I like to watch people when I’m in a public setting. It’s fun to imagine what they are like, to think about their lives. But it also can be sad, because every person you see is in the process of dying. With some it’s not so obvious yet—they’re young and healthy. But others walk with a limp, their bodies are maimed or scarred, their physical features are marred by the hard things they have endured. Like the bumper sticker says, “Life is tough—and then you die.”

I don’t know how many families there were in Capernaum, but when they heard that Jesus was at Peter’s house and that He could heal, they lined up en masse. I wonder if any home in Capernaum was not represented? That scene could be multiplied in every town and village in the world. It’s a graphic picture of the desperate, needy condition of the human race before God. In light of that great need, we all should cast ourselves on His mercy and submit to Jesus as Lord, because He is the only Savior.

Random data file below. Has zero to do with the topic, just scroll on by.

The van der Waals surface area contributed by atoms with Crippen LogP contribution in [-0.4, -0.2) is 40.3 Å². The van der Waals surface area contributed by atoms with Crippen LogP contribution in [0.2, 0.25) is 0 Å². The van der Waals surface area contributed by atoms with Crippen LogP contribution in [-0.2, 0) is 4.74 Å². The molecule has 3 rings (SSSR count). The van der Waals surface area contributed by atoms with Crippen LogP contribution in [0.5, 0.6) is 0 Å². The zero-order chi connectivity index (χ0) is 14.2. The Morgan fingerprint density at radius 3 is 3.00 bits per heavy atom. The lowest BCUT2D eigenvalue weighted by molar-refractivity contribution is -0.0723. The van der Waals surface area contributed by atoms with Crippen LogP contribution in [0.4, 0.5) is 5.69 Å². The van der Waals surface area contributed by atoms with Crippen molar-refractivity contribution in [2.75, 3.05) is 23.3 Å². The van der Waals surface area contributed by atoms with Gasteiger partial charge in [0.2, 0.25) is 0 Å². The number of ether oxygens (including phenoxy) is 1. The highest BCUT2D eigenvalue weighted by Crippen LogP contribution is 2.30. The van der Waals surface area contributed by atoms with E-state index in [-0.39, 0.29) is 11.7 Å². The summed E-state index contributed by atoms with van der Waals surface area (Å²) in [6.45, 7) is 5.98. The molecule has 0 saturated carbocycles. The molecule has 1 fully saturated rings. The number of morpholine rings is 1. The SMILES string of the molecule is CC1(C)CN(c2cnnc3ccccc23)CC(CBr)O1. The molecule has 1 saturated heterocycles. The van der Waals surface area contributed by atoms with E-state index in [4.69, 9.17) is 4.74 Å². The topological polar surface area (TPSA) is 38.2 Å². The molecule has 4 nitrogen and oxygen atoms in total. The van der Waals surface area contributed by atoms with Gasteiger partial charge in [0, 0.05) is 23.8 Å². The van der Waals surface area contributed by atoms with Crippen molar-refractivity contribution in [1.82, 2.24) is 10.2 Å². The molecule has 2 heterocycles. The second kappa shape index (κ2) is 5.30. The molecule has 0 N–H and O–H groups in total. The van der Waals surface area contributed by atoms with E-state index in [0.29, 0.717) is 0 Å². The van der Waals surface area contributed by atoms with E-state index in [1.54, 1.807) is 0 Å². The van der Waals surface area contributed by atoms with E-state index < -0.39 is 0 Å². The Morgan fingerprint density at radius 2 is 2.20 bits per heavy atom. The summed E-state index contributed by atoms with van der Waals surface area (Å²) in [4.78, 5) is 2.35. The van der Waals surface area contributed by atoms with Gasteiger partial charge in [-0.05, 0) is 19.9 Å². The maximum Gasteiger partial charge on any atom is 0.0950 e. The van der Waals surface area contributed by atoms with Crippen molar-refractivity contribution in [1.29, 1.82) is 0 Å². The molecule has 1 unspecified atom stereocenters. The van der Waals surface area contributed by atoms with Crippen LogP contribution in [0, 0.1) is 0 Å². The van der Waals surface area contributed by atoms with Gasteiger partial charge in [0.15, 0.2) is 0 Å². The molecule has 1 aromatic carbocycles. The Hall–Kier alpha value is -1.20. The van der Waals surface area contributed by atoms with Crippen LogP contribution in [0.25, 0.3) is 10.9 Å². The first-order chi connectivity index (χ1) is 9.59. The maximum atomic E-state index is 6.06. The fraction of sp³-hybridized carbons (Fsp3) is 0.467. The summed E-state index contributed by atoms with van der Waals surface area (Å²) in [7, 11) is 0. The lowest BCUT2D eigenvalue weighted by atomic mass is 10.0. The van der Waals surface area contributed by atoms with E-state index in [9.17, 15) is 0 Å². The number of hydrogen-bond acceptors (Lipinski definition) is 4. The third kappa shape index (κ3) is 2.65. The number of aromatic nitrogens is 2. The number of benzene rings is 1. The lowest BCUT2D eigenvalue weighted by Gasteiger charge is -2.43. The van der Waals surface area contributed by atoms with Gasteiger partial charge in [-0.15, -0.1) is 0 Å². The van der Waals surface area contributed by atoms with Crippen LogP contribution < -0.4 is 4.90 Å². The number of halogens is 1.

B. We should willingly submit to Jesus because of His great compassion and care.

Jesus could have quieted the crowd and then prayed, “In the name of the Father, you all are healed.” Instantly, everyone in the crowd would have been healed. They could have gone home, and Jesus would have had an easier night. But instead, He laid His hands on each one (4:40), showing His compassion and care for the individual. The Bible is clear that we must come to Jesus on an individual basis, and that when we do, He will deal with us personally and compassionately, like a shepherd with his sheep. Jesus does not beat His wounded sheep. He tenderly binds up their wounds and pours healing oil on their sores. You are invited to cast all your cares on Him, because He cares for you (1 Pet. 5:7).

C. We should willingly serve Jesus to further His purpose.